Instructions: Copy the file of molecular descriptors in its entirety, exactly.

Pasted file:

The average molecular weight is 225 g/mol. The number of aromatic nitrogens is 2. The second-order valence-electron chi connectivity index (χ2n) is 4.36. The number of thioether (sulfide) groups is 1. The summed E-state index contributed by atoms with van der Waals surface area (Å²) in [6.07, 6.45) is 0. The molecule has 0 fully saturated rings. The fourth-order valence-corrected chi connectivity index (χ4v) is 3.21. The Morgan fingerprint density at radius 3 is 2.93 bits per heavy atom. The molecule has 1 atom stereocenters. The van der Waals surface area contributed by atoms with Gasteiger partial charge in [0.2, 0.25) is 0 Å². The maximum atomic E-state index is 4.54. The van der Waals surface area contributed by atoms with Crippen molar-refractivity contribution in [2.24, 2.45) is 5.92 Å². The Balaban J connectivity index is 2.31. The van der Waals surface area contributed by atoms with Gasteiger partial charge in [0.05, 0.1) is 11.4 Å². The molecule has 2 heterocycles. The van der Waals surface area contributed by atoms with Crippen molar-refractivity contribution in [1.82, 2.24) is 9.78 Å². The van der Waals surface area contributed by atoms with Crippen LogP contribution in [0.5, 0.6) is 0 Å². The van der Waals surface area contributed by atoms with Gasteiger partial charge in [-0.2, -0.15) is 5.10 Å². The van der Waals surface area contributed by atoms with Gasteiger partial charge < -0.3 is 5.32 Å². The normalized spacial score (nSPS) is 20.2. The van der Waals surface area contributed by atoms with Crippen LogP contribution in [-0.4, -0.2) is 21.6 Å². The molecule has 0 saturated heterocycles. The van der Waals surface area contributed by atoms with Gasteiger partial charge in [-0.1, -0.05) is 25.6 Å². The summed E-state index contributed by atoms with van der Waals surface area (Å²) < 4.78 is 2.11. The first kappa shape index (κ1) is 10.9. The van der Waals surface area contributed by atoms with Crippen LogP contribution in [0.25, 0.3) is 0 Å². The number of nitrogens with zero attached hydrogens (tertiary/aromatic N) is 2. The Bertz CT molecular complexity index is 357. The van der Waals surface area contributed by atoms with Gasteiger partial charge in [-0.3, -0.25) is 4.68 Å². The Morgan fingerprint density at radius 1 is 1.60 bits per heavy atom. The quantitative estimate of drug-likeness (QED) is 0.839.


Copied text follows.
The average molecular weight is 225 g/mol. The number of aromatic nitrogens is 2. The second-order valence-electron chi connectivity index (χ2n) is 4.36. The number of thioether (sulfide) groups is 1. The summed E-state index contributed by atoms with van der Waals surface area (Å²) in [6.07, 6.45) is 0. The molecule has 0 fully saturated rings. The fourth-order valence-corrected chi connectivity index (χ4v) is 3.21. The Morgan fingerprint density at radius 3 is 2.93 bits per heavy atom. The molecule has 1 atom stereocenters. The van der Waals surface area contributed by atoms with Gasteiger partial charge in [0.2, 0.25) is 0 Å². The maximum atomic E-state index is 4.54. The van der Waals surface area contributed by atoms with Crippen molar-refractivity contribution in [2.24, 2.45) is 5.92 Å². The Balaban J connectivity index is 2.31. The van der Waals surface area contributed by atoms with Gasteiger partial charge in [0.05, 0.1) is 11.4 Å². The molecule has 2 heterocycles. The van der Waals surface area contributed by atoms with Crippen molar-refractivity contribution in [1.82, 2.24) is 9.78 Å². The van der Waals surface area contributed by atoms with Crippen LogP contribution in [0.5, 0.6) is 0 Å². The van der Waals surface area contributed by atoms with Gasteiger partial charge in [-0.2, -0.15) is 5.10 Å². The van der Waals surface area contributed by atoms with Gasteiger partial charge < -0.3 is 5.32 Å². The normalized spacial score (nSPS) is 20.2. The van der Waals surface area contributed by atoms with Crippen LogP contribution in [-0.4, -0.2) is 21.6 Å². The molecule has 0 saturated heterocycles. The van der Waals surface area contributed by atoms with Gasteiger partial charge in [-0.1, -0.05) is 25.6 Å². The summed E-state index contributed by atoms with van der Waals surface area (Å²) < 4.78 is 2.11. The first kappa shape index (κ1) is 10.9. The van der Waals surface area contributed by atoms with Crippen LogP contribution in [0.25, 0.3) is 0 Å². The number of nitrogens with zero attached hydrogens (tertiary/aromatic N) is 2. The Bertz CT molecular complexity index is 357. The van der Waals surface area contributed by atoms with Gasteiger partial charge in [-0.3, -0.25) is 4.68 Å². The Morgan fingerprint density at radius 1 is 1.60 bits per heavy atom. The quantitative estimate of drug-likeness (QED) is 0.839.